I am as guilty of it as the next person -- that "unholy habit of discontent", as author Linda Dillow* describes it. I am blessed with a lovely suburban home, but I want a better one. I have three beautiful children, but I want healthy, problem-free kids. I have the best medical care in the world, but I want a cure.
It occurred to me a number of days ago that we, as adults are not unlike our children, brimming with avarice. The kids just get one thing checked off of their list, and they want something more. They have the DS, and the DSi, but now they want the 3DS. We shake our heads in shame and discouragement, wondering how we have failed as parents that our children can't see the boundless blessings strewn in front of them. Yet, we're hardly different than they.
When I quiet myself and disengage from the busy-ness of this world, I have time to contemplate all of my blessings. I can take that moment to gaze up at a star-filled sky, realizing that every pinpoint of light is actually planet-sized. And my breath is taken away as I realize that the Creator of the Universe cares about every little detail of microscopic me! Or I can watch the evening news with stories from around the world of people suffering immense injustices like war, famine or disease. And I'm suddenly overwhelmed by the realization that there, but for the boundless grace of God, go I.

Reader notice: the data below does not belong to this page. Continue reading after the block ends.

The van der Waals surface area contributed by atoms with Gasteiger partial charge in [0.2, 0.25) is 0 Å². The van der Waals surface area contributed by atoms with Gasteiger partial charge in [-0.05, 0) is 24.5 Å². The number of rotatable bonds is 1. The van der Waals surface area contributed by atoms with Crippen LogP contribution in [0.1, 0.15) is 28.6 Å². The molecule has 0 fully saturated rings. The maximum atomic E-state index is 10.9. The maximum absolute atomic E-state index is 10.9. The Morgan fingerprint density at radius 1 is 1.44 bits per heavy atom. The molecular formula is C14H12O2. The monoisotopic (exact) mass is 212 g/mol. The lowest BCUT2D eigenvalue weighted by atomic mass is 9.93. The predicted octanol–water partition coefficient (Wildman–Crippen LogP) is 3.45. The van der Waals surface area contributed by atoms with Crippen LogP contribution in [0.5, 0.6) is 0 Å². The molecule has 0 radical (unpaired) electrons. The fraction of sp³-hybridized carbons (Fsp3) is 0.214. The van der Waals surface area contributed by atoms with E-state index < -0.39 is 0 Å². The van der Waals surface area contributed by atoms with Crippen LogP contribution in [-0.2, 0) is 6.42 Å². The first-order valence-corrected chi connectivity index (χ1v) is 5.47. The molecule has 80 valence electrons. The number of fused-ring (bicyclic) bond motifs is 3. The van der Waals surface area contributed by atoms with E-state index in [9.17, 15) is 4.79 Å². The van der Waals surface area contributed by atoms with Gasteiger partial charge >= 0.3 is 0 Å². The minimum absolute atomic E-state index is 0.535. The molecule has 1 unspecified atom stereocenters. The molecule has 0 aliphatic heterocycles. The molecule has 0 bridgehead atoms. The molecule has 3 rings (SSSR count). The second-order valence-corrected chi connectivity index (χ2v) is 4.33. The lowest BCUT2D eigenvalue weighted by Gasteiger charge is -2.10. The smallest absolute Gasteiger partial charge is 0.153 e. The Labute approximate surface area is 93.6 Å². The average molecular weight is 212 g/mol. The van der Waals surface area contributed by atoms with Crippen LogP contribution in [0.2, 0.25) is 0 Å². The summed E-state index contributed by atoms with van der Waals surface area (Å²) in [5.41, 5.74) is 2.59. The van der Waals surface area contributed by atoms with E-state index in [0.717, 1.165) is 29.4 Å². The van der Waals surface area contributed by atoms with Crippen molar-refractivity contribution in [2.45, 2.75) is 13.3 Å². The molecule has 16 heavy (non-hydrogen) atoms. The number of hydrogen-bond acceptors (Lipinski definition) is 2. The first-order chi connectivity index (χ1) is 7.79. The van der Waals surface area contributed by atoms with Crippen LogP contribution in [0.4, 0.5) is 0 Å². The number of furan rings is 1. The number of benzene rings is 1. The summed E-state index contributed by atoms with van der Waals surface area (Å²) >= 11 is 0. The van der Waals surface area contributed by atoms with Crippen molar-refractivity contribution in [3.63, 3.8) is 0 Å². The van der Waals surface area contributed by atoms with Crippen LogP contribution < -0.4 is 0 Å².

What about you? Have you stopped to pause from your strife with the school to notice the soft gentle curves of your child's face? Have you pulled away from the battles with the insurance company long enough to just enjoy small, tender moments with your special child? Have you spent time "marinating", as I like to call it, on the powerful but sweet ways God uses your family to touch people all around you?
Our calling as parents of children with unique abilities is not an easy one. And if we let the demands of this life suck every inch out of us, we can find ourselves in quite a pit of discontent. "The gimmes" are a natural result. Feeling we would be happy if only our child could finally adjust on a medication or if we finally came into some money or if we had just one extended family member who understood. But God calls us to have our focus upward. Let me remind you that He tells us, "Always be joyful. Never stop praying. Whatever happens, give thanks, because it is God’s will in Christ Jesus that you do this." (1 Thessalonians 5:16-18, GWT)
Does God want us to give thanks for the horrid suffering and injustice that may beset us? Not necessarily. He's calling us to give thanks for the lavish blessings He's poured out in spite of those horrific things. When we're praying, relishing how good He is to us and offering thanks, our sight can't help but be focused heavenward. No matter what we lose, it is nothing in comparison to what we still have forever in Jesus. What amazing grace! And how incredibly useful that makes us in reflecting His glory to a dark, hurting world!
The next time you find yourself with a bad case of "the gimmes", stop to think how pathetic your children look in the same position. Grab hold of your thought process, and begin giving thanks! Ruminate on the notion that the God of the Universe will never leave you or forsake you. That's pretty awesome! What more could the little average human want?
Pray: Lord of all, You have been so gracious to me! Guard my heart so that I'm not lured into envying the things of this world. Thank You that the eternity you have assured me is far more than I could ever ask or imagine!
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